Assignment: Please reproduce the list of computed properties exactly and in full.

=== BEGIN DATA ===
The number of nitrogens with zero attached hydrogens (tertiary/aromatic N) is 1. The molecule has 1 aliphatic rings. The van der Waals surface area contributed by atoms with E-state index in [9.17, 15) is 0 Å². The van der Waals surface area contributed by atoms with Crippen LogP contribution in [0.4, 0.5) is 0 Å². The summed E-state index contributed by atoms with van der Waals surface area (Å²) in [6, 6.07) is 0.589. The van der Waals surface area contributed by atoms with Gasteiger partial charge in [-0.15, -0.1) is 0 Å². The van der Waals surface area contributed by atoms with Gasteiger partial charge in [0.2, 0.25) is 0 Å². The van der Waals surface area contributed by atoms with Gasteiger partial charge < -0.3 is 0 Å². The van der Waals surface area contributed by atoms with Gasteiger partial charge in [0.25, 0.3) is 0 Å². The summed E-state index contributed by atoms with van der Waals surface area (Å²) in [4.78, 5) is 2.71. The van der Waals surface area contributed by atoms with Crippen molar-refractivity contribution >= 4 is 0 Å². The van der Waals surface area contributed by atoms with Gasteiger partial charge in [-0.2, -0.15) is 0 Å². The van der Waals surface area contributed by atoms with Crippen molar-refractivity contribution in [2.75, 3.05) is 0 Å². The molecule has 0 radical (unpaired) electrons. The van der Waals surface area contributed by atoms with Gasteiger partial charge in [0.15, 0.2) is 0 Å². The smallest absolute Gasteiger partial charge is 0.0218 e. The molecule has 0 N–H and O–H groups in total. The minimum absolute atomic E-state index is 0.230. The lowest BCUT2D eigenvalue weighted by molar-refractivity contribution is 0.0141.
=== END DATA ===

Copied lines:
The number of nitrogens with zero attached hydrogens (tertiary/aromatic N) is 1. The molecule has 1 aliphatic rings. The van der Waals surface area contributed by atoms with E-state index in [9.17, 15) is 0 Å². The van der Waals surface area contributed by atoms with Crippen LogP contribution in [0.4, 0.5) is 0 Å². The summed E-state index contributed by atoms with van der Waals surface area (Å²) in [6, 6.07) is 0.589. The van der Waals surface area contributed by atoms with Gasteiger partial charge in [-0.15, -0.1) is 0 Å². The van der Waals surface area contributed by atoms with Gasteiger partial charge in [0.2, 0.25) is 0 Å². The van der Waals surface area contributed by atoms with Gasteiger partial charge < -0.3 is 0 Å². The van der Waals surface area contributed by atoms with Gasteiger partial charge in [0.25, 0.3) is 0 Å². The summed E-state index contributed by atoms with van der Waals surface area (Å²) in [4.78, 5) is 2.71. The van der Waals surface area contributed by atoms with Crippen molar-refractivity contribution >= 4 is 0 Å². The van der Waals surface area contributed by atoms with Gasteiger partial charge in [-0.2, -0.15) is 0 Å². The van der Waals surface area contributed by atoms with Crippen molar-refractivity contribution in [2.75, 3.05) is 0 Å². The molecule has 0 radical (unpaired) electrons. The van der Waals surface area contributed by atoms with Gasteiger partial charge in [0.15, 0.2) is 0 Å². The smallest absolute Gasteiger partial charge is 0.0218 e. The molecule has 0 N–H and O–H groups in total. The minimum absolute atomic E-state index is 0.230. The lowest BCUT2D eigenvalue weighted by molar-refractivity contribution is 0.0141.